Academic Minute Podcast
Rahim Esfandyar-Pour, University of California, Irvine – A Health Monitoring Wearable Operates Without a Battery
Removing batteries from wearable tech can open it up to more people.
Rahim Esfandyar-Pour received his M.Sc. and Ph.D. in Electrical Engineering from Stanford University in 2010 and 2014. He is currently an assistant professor in the departments of Electrical Engineering & Computer Science, Biomedical Engineering, and Mechanical & Aerospace Engineering at the University of California, Irvine. He is also directing the Integrated NanoBioelectronics Innovation Lab. His multidisciplinary team applies innovative engineering solutions to address major challenges in modern life science. The team’s current research activity focuses on Nanobioelectronics & Nanomaterials for soft and wearable electronics, Nanodevices, Nanobio-integrated technologies & materials for hybrid electronics-3D-tissues, and smart bioelectronics systems for personalized healthcare & energy applications.
A Health Monitoring Wearable Operates Without a Battery
Wearable technology is some of the most widely used devices and has since become a vital part of monitoring users’ health. Because of the increasing popularity, developers have started to create novel devices to monitor consumers’ health, such as heart rate, pluses, blood pressure, oxygen level and more.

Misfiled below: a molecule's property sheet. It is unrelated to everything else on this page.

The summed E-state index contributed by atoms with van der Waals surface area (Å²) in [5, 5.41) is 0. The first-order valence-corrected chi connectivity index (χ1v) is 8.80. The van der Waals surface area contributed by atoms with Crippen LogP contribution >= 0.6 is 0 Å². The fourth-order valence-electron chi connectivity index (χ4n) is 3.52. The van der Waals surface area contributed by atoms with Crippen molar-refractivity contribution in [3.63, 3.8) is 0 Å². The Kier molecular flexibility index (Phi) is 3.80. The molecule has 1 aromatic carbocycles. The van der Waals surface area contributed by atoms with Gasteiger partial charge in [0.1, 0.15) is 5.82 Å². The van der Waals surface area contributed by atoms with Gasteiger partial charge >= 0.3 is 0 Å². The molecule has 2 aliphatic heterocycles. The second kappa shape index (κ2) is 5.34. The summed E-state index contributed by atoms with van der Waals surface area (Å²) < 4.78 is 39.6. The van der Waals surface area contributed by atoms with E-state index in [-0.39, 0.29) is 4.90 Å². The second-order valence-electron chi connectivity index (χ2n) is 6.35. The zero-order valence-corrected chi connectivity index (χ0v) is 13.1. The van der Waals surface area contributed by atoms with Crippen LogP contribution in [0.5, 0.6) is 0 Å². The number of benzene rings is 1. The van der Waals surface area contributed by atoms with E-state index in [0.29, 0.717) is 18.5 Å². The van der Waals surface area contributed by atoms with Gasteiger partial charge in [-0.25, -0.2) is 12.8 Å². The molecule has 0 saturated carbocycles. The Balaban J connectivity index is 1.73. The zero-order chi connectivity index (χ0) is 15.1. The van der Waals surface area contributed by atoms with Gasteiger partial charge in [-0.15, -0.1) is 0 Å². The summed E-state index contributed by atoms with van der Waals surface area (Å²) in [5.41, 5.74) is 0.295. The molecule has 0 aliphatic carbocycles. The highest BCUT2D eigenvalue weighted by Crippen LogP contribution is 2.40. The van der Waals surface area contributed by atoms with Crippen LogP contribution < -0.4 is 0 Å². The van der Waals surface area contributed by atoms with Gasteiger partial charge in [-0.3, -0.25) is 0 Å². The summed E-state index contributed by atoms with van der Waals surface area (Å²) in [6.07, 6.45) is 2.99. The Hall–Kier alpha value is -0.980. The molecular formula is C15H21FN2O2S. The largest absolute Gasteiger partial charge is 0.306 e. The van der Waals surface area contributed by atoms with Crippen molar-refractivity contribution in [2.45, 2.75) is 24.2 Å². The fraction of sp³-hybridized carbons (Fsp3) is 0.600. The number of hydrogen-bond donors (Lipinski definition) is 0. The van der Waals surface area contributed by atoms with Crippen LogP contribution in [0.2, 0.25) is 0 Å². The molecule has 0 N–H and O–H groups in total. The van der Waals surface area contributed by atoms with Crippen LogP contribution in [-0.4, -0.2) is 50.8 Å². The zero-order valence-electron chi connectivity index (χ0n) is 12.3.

While these wearables have many positive aspects, the price and battery life make them inaccessible for many. Knowing how important health monitoring watches are, my team and I set out to research and create a wearable that would provide users with critical health data without worrying about the device’s battery life.
We accomplished our goal by using 3D-printed nanomaterials on flexible substrates to enable real-time and wireless monitoring of vital signs. To make sure our prototype solved the battery life issue, we made a two-mode device.
In one mode, self-powering is through the use of nanogenerators that produce voltage through mechanical thumping or pressure, simply by tapping into the nanogenerators. In the other mode, wireless powering is by holding a smartphone near the device. Once the phone is near the prototype, it exchanges the data/power to/from the phone automatically.
Due to the nanogenerators, highly sensitive pressure sensors, and multifunctional circuitry, the device is able to monitor and deliver health information anytime, anywhere.
The prototype’s battery-free, wireless, on-demand health monitoring features, combined with the low-cost materials, has the potential to help both customers and first responders during emergencies. Our prototype has the potential to disrupt the wearable technology industry and allow technology and healthcare finally be accessible to all.